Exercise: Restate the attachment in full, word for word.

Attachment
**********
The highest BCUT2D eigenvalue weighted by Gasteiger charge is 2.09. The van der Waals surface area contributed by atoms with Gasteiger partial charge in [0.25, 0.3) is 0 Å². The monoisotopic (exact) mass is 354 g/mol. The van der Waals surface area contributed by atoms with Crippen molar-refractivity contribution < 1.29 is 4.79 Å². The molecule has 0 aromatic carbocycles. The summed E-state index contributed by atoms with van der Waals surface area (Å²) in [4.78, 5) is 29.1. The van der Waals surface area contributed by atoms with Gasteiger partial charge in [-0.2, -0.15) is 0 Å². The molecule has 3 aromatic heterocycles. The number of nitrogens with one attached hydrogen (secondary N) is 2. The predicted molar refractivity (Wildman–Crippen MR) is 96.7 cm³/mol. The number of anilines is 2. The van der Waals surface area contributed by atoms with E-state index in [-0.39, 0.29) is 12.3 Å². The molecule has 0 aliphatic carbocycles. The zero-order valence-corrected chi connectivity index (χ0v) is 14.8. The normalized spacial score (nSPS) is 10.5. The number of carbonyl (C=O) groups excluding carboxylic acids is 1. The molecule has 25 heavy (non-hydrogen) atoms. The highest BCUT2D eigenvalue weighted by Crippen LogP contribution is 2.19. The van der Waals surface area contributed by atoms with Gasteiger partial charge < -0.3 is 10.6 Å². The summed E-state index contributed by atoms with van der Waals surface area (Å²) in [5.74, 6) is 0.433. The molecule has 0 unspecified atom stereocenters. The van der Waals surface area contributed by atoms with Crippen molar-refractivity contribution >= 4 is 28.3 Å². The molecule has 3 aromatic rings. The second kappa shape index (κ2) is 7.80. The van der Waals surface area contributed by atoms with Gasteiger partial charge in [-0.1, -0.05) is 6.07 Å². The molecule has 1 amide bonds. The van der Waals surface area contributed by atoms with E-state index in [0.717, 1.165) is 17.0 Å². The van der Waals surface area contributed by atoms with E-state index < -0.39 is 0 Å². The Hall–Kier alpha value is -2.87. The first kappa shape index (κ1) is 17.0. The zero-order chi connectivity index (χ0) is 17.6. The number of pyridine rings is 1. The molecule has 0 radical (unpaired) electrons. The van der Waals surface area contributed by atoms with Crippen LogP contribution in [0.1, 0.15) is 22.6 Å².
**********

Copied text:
The highest BCUT2D eigenvalue weighted by Gasteiger charge is 2.09. The van der Waals surface area contributed by atoms with Gasteiger partial charge in [0.25, 0.3) is 0 Å². The monoisotopic (exact) mass is 354 g/mol. The van der Waals surface area contributed by atoms with Crippen molar-refractivity contribution < 1.29 is 4.79 Å². The molecule has 0 aromatic carbocycles. The summed E-state index contributed by atoms with van der Waals surface area (Å²) in [4.78, 5) is 29.1. The van der Waals surface area contributed by atoms with Gasteiger partial charge in [-0.2, -0.15) is 0 Å². The molecule has 3 aromatic heterocycles. The number of nitrogens with one attached hydrogen (secondary N) is 2. The predicted molar refractivity (Wildman–Crippen MR) is 96.7 cm³/mol. The number of anilines is 2. The van der Waals surface area contributed by atoms with E-state index in [-0.39, 0.29) is 12.3 Å². The molecule has 0 aliphatic carbocycles. The zero-order valence-corrected chi connectivity index (χ0v) is 14.8. The normalized spacial score (nSPS) is 10.5. The number of carbonyl (C=O) groups excluding carboxylic acids is 1. The molecule has 25 heavy (non-hydrogen) atoms. The highest BCUT2D eigenvalue weighted by Crippen LogP contribution is 2.19. The van der Waals surface area contributed by atoms with Gasteiger partial charge < -0.3 is 10.6 Å². The summed E-state index contributed by atoms with van der Waals surface area (Å²) in [5.74, 6) is 0.433. The molecule has 0 unspecified atom stereocenters. The van der Waals surface area contributed by atoms with Crippen molar-refractivity contribution >= 4 is 28.3 Å². The molecule has 3 aromatic rings. The second kappa shape index (κ2) is 7.80. The van der Waals surface area contributed by atoms with Gasteiger partial charge in [-0.1, -0.05) is 6.07 Å². The molecule has 1 amide bonds. The van der Waals surface area contributed by atoms with E-state index in [0.717, 1.165) is 17.0 Å². The van der Waals surface area contributed by atoms with E-state index < -0.39 is 0 Å². The Hall–Kier alpha value is -2.87. The first kappa shape index (κ1) is 17.0. The zero-order chi connectivity index (χ0) is 17.6. The number of pyridine rings is 1. The molecule has 0 radical (unpaired) electrons. The van der Waals surface area contributed by atoms with Crippen LogP contribution in [0.1, 0.15) is 22.6 Å².